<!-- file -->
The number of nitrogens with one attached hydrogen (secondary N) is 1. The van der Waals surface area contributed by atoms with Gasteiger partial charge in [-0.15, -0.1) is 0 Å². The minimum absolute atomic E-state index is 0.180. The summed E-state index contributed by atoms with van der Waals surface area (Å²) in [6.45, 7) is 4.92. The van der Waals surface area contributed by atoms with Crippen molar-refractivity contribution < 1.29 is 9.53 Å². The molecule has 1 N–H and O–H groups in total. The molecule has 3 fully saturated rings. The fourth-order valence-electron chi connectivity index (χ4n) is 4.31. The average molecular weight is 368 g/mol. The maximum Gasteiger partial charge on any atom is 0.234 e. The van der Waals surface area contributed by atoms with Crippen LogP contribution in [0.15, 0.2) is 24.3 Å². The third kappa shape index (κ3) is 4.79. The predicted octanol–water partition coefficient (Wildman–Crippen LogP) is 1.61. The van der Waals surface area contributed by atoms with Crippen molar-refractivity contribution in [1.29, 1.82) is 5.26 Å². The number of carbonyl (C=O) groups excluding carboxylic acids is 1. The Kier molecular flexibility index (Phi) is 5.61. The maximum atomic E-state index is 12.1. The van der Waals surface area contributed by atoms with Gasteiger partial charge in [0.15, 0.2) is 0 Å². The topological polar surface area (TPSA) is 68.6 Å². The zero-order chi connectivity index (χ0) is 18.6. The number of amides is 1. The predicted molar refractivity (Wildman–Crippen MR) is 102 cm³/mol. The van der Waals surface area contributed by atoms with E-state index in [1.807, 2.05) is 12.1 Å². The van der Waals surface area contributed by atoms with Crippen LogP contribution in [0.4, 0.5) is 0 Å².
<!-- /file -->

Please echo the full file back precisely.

The number of nitrogens with one attached hydrogen (secondary N) is 1. The van der Waals surface area contributed by atoms with Gasteiger partial charge in [-0.15, -0.1) is 0 Å². The minimum absolute atomic E-state index is 0.180. The summed E-state index contributed by atoms with van der Waals surface area (Å²) in [6.45, 7) is 4.92. The van der Waals surface area contributed by atoms with Crippen molar-refractivity contribution < 1.29 is 9.53 Å². The molecule has 1 N–H and O–H groups in total. The molecule has 3 fully saturated rings. The fourth-order valence-electron chi connectivity index (χ4n) is 4.31. The average molecular weight is 368 g/mol. The maximum Gasteiger partial charge on any atom is 0.234 e. The van der Waals surface area contributed by atoms with Crippen LogP contribution in [0.15, 0.2) is 24.3 Å². The third kappa shape index (κ3) is 4.79. The predicted octanol–water partition coefficient (Wildman–Crippen LogP) is 1.61. The van der Waals surface area contributed by atoms with Crippen molar-refractivity contribution in [1.29, 1.82) is 5.26 Å². The number of carbonyl (C=O) groups excluding carboxylic acids is 1. The Kier molecular flexibility index (Phi) is 5.61. The maximum atomic E-state index is 12.1. The van der Waals surface area contributed by atoms with Gasteiger partial charge in [0.15, 0.2) is 0 Å². The topological polar surface area (TPSA) is 68.6 Å². The zero-order chi connectivity index (χ0) is 18.6. The number of amides is 1. The predicted molar refractivity (Wildman–Crippen MR) is 102 cm³/mol. The van der Waals surface area contributed by atoms with E-state index in [1.807, 2.05) is 12.1 Å². The van der Waals surface area contributed by atoms with Crippen LogP contribution in [0.4, 0.5) is 0 Å².